Table 1. Master’s and Doctoral Students (2017-2020)

Variable Frequency (n) Range Mean
Postgraduate master's students
Enrolled master's students 15757 194-5336 1969
Graduated master's students 4520 40-1668 565
Postgraduate doctoral students
Enrolled doctoral students 5458 23-2287 682
Graduated doctoral students 132 0-311 16.5

Postgraduate students are identified as the key contributors towards research productivity at participating institutions. From this current study’s findings, master’s enrolments (n=15757) ranged from 194 to 5336 across participating institutions. The postgraduate students (n=4520), who had obtained a master’s degree from participating institutions, ranged from 40 to 1668. In addition, the findings revealed that doctoral enrolments (n=5458) ranged from 23 to 2287. The postgraduate students, who had obtained a doctoral degree (n=132), ranged from 0 to 311. Interestingly, one participating university reported no doctoral graduates for the reporting period. The findings revealed that postgraduate students supported research productivity at participating institutions, as depicted in Table 2.

Table 2. Electronic Repository and Encouragement to Publish

Variable Frequency (n=12) Percentage (%)
A dedicated electronic repository for archiving Master's theses and doctoral dissertations 9 75%
Encouragement of postgraduate students to publish from theses and dissertations 7 58.3%

Most participating institutions (9, 75%) indicated that an electronic data repository was dedicated to the archiving of theses and dissertations produced by postgraduate students. Unanimously, the participating universities (12, 100%) reported that their institutional libraries were responsible for the management of these repositories. Most of the participating universities (7, 58.3%) reported the encouragement of postgraduate students to publish from their theses and dissertations. Additionally, various methods were utilized to encourage publications among postgraduate students, including (1) financial incentives, (2) publications as a requirement for enrolment in doctoral programs, (3) as a requirement for dissertation submission, and (4) outcomes for staff development programs. These methods are further clarified in the excerpts presented below:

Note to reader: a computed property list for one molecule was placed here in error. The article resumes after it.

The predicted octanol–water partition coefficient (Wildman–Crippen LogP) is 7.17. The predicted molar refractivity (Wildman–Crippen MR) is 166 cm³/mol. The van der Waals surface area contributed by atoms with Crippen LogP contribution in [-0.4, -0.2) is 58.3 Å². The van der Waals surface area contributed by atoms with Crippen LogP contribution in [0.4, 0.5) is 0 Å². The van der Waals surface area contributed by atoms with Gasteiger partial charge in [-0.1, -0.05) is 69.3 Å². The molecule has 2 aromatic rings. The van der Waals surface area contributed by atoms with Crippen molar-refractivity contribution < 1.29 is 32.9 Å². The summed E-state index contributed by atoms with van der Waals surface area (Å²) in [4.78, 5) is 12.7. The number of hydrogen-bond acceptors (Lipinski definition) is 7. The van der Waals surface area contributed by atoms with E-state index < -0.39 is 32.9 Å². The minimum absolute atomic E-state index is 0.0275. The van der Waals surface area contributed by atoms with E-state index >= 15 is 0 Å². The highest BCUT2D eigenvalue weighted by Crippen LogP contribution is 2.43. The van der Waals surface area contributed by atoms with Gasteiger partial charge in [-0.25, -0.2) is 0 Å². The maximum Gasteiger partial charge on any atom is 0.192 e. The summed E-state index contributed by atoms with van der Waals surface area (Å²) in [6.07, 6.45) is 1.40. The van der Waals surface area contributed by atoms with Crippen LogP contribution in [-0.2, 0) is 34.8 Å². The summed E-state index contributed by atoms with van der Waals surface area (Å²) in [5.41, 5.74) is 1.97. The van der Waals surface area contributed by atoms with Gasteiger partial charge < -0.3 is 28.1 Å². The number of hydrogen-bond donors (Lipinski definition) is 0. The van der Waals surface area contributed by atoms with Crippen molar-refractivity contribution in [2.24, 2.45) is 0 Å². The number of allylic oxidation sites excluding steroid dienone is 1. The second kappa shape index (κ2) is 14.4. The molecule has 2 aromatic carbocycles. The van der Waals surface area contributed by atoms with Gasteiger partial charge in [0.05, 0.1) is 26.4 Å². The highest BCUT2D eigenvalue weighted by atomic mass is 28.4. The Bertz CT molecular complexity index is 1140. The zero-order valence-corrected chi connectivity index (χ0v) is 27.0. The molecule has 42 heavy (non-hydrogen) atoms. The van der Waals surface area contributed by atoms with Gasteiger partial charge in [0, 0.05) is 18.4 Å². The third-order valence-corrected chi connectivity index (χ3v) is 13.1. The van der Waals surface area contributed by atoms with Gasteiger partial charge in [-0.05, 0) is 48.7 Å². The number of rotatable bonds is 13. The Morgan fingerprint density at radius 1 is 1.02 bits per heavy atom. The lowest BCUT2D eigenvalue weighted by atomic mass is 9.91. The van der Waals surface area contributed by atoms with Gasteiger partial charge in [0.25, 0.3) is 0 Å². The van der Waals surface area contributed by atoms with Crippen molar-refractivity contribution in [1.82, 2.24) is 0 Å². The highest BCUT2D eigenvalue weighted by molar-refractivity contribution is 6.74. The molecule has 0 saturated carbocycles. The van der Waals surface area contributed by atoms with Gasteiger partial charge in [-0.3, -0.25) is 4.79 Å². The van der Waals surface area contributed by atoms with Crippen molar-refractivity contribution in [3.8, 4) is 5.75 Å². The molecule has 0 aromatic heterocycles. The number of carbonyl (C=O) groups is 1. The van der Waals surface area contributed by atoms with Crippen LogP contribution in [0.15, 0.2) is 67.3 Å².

“In some faculties, it is compulsory/part of the completion requirements. We have a program which encourages publication from PhD.” (University 1) 

“Modest financial incentive in some faculties.” (University 4) 

“Many of the PhD students are staff members and it is part of their staff development program to publish.” (University 6) 

“Indirectly by giving points to student`s supervisor for publishing articles together, as well if master’s student wants to gain PhD he/she needs publications for enrolment completion.” (University 11) 

Theme 3: Building an Institutional Research Culture 

The majority of participating universities (11, 91.6%) indicated that several initiatives geared towards promoting a culture of research have been implemented within their institutions. By building an institutional research culture, several initiatives have been implemented to enhance research capacity, increase research visibility, and support research productivity, as depicted in Table 3.

Table 3. Promoting an Institutional Research Culture

Variable Frequency (n=12) Percentage (%)
Presence of specific initiatives to build a research culture 11 91.6%
Strategies in place to create visibility of research-related activities 9 75%

Building Research Capacity